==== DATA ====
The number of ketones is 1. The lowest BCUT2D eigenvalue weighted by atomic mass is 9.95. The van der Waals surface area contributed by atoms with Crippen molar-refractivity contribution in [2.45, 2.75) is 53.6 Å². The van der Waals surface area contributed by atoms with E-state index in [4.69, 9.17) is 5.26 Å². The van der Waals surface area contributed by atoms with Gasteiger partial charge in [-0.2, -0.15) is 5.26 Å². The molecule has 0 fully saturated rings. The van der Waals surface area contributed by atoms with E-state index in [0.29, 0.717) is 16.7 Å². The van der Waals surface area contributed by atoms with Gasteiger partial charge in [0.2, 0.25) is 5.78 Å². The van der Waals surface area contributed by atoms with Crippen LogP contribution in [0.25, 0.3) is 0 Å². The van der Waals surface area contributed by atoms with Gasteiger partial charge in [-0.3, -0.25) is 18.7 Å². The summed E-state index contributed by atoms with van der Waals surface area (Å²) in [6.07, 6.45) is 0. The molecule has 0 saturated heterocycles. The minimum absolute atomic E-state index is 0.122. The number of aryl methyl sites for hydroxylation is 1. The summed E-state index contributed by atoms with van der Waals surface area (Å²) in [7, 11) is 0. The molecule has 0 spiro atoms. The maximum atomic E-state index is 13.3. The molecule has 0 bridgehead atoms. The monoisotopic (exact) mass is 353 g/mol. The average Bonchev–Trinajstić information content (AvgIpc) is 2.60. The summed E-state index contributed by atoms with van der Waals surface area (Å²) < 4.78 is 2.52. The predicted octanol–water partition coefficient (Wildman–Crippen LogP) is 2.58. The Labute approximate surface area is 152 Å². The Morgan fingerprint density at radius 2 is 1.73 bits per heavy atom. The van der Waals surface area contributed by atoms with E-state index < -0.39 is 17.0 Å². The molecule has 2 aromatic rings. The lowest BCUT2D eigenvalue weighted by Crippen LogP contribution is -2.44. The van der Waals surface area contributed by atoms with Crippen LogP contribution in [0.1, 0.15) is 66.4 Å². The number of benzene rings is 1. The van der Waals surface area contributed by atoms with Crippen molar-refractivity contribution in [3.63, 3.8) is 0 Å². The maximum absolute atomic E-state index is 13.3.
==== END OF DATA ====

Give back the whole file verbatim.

The number of ketones is 1. The lowest BCUT2D eigenvalue weighted by atomic mass is 9.95. The van der Waals surface area contributed by atoms with Crippen molar-refractivity contribution in [2.45, 2.75) is 53.6 Å². The van der Waals surface area contributed by atoms with E-state index in [4.69, 9.17) is 5.26 Å². The van der Waals surface area contributed by atoms with Gasteiger partial charge in [-0.2, -0.15) is 5.26 Å². The molecule has 0 fully saturated rings. The van der Waals surface area contributed by atoms with E-state index in [0.29, 0.717) is 16.7 Å². The van der Waals surface area contributed by atoms with Gasteiger partial charge in [0.2, 0.25) is 5.78 Å². The van der Waals surface area contributed by atoms with Crippen LogP contribution in [0.25, 0.3) is 0 Å². The van der Waals surface area contributed by atoms with Gasteiger partial charge in [-0.3, -0.25) is 18.7 Å². The summed E-state index contributed by atoms with van der Waals surface area (Å²) in [6.07, 6.45) is 0. The molecule has 0 saturated heterocycles. The minimum absolute atomic E-state index is 0.122. The number of aryl methyl sites for hydroxylation is 1. The summed E-state index contributed by atoms with van der Waals surface area (Å²) in [7, 11) is 0. The molecule has 0 spiro atoms. The maximum atomic E-state index is 13.3. The molecule has 0 bridgehead atoms. The monoisotopic (exact) mass is 353 g/mol. The average Bonchev–Trinajstić information content (AvgIpc) is 2.60. The summed E-state index contributed by atoms with van der Waals surface area (Å²) < 4.78 is 2.52. The predicted octanol–water partition coefficient (Wildman–Crippen LogP) is 2.58. The Labute approximate surface area is 152 Å². The Morgan fingerprint density at radius 2 is 1.73 bits per heavy atom. The van der Waals surface area contributed by atoms with E-state index < -0.39 is 17.0 Å². The molecule has 2 aromatic rings. The lowest BCUT2D eigenvalue weighted by Crippen LogP contribution is -2.44. The van der Waals surface area contributed by atoms with Crippen LogP contribution in [0.1, 0.15) is 66.4 Å². The number of benzene rings is 1. The van der Waals surface area contributed by atoms with Crippen molar-refractivity contribution in [3.63, 3.8) is 0 Å². The maximum absolute atomic E-state index is 13.3.